By Gephardt Daily Staff -November 7, 2022
Salt Lake City is looking for volunteers for its Adopt a Storm Drain program.
The goal is to keep storm drains clear of fallen leaves and other debris that contributes to water pollution and localized flooding.
“Like programs that allow for adoption of roadways for litter removal, the Adopt a Storm Drain program by the Salt Lake City Department of Public Utilities (SLCDPU) encourages residents, community groups, schools, and businesses to adopt storm drains,” the mayor’s office statement says. “Volunteering just a few minutes, twice a month, will contribute to cleaner communities and healthier waterways.”
Greg Archuleta, SLCDPU Stormwater Quality Program manager, said the effort helps the community.
“Storm drains do not treat the water that flows into them. By adopting a storm drain, residents are helping us to steward waterways in our community and to protect water quality.”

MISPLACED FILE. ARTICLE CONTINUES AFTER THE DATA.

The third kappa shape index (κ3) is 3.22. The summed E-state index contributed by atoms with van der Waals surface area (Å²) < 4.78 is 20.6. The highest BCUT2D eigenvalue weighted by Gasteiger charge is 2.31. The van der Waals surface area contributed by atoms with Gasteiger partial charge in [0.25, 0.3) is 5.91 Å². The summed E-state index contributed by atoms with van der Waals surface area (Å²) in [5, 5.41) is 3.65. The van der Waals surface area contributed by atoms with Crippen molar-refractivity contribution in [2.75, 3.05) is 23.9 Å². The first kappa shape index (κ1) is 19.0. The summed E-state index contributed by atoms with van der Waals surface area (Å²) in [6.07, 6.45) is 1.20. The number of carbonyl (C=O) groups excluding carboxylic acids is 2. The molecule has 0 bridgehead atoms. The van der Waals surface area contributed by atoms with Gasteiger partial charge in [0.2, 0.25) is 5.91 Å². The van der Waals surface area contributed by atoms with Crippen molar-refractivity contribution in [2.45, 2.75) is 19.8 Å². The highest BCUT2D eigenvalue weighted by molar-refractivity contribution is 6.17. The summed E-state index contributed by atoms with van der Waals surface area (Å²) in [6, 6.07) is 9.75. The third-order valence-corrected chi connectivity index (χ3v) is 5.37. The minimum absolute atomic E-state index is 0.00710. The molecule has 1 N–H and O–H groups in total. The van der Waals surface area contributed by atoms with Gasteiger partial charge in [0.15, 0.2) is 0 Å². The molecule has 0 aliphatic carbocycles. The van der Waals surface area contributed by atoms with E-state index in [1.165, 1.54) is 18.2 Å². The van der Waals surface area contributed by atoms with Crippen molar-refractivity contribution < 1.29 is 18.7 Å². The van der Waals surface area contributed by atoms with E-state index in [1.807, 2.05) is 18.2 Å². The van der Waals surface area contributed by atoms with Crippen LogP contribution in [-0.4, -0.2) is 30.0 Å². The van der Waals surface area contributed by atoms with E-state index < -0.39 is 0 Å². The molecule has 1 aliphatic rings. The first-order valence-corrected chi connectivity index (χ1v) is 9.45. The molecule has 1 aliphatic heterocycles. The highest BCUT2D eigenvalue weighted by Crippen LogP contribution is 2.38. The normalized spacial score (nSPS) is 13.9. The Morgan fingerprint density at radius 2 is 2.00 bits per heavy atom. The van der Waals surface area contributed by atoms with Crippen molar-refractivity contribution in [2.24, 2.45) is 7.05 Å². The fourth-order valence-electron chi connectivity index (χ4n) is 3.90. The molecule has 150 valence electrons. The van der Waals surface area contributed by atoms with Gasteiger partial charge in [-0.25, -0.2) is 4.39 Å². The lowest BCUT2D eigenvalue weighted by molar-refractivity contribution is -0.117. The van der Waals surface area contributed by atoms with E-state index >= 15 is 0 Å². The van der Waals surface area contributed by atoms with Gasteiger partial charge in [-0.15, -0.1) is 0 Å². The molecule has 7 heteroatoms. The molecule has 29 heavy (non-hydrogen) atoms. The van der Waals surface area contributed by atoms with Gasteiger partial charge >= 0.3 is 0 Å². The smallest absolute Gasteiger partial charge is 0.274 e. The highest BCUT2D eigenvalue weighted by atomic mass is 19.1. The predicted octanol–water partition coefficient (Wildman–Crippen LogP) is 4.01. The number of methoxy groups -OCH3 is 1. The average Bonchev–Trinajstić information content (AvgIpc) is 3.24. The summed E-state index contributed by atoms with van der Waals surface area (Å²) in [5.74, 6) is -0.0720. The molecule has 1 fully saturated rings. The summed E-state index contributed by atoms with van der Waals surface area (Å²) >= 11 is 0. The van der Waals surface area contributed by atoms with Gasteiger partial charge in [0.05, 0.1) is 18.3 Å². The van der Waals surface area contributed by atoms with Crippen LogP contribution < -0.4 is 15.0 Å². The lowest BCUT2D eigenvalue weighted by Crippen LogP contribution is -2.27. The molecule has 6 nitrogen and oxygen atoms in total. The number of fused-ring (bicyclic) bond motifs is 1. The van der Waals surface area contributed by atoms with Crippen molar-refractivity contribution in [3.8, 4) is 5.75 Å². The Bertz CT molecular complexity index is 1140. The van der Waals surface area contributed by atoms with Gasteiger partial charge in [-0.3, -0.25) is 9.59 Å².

In 2021, SLCDPU crews removed 2,715 tons of debris from city storm drains and ditches. They also intercepted 850 cubic feet of floating trash, preventing it from entering the Jordan River, the statement says.
“Most of the urban runoff in Salt Lake City ends up in the Jordan River, which has water quality impairments,” said SLCDPU Director Laura Briefer, adding that effort now will improve “water quality and aquatic health of the Jordan River and all waterways in our community, for current and future generations.”
For more information about the program and participation, click here.